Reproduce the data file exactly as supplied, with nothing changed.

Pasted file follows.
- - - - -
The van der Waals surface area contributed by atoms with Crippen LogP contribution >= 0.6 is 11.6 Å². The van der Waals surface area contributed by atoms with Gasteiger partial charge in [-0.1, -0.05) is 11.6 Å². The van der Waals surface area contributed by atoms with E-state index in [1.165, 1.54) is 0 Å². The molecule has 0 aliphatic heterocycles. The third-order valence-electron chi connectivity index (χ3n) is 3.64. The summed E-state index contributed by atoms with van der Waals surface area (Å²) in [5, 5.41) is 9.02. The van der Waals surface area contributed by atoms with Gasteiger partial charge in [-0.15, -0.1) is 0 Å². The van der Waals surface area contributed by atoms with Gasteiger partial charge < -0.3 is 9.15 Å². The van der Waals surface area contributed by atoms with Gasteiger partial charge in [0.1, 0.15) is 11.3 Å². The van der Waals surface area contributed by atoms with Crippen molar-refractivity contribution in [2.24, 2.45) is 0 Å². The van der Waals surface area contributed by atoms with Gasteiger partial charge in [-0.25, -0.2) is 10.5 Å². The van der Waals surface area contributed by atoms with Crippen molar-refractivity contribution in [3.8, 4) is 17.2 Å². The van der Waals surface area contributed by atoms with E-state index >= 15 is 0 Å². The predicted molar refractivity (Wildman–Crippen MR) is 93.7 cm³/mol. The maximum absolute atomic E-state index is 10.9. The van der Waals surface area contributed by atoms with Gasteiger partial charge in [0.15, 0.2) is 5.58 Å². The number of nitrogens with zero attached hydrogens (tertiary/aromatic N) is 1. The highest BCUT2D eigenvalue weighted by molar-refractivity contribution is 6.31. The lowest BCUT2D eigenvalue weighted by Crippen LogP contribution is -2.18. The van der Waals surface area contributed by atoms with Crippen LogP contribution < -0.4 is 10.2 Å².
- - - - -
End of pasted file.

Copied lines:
The van der Waals surface area contributed by atoms with Crippen LogP contribution >= 0.6 is 11.6 Å². The van der Waals surface area contributed by atoms with Gasteiger partial charge in [-0.1, -0.05) is 11.6 Å². The van der Waals surface area contributed by atoms with E-state index in [1.165, 1.54) is 0 Å². The molecule has 0 aliphatic heterocycles. The third-order valence-electron chi connectivity index (χ3n) is 3.64. The summed E-state index contributed by atoms with van der Waals surface area (Å²) in [5, 5.41) is 9.02. The van der Waals surface area contributed by atoms with Gasteiger partial charge in [-0.15, -0.1) is 0 Å². The van der Waals surface area contributed by atoms with Gasteiger partial charge < -0.3 is 9.15 Å². The van der Waals surface area contributed by atoms with Gasteiger partial charge in [0.1, 0.15) is 11.3 Å². The van der Waals surface area contributed by atoms with Crippen molar-refractivity contribution in [2.24, 2.45) is 0 Å². The van der Waals surface area contributed by atoms with Gasteiger partial charge in [-0.25, -0.2) is 10.5 Å². The van der Waals surface area contributed by atoms with Crippen molar-refractivity contribution in [3.8, 4) is 17.2 Å². The van der Waals surface area contributed by atoms with E-state index >= 15 is 0 Å². The predicted molar refractivity (Wildman–Crippen MR) is 93.7 cm³/mol. The maximum absolute atomic E-state index is 10.9. The van der Waals surface area contributed by atoms with Gasteiger partial charge in [0.15, 0.2) is 5.58 Å². The number of nitrogens with zero attached hydrogens (tertiary/aromatic N) is 1. The highest BCUT2D eigenvalue weighted by molar-refractivity contribution is 6.31. The lowest BCUT2D eigenvalue weighted by Crippen LogP contribution is -2.18. The van der Waals surface area contributed by atoms with Crippen LogP contribution < -0.4 is 10.2 Å².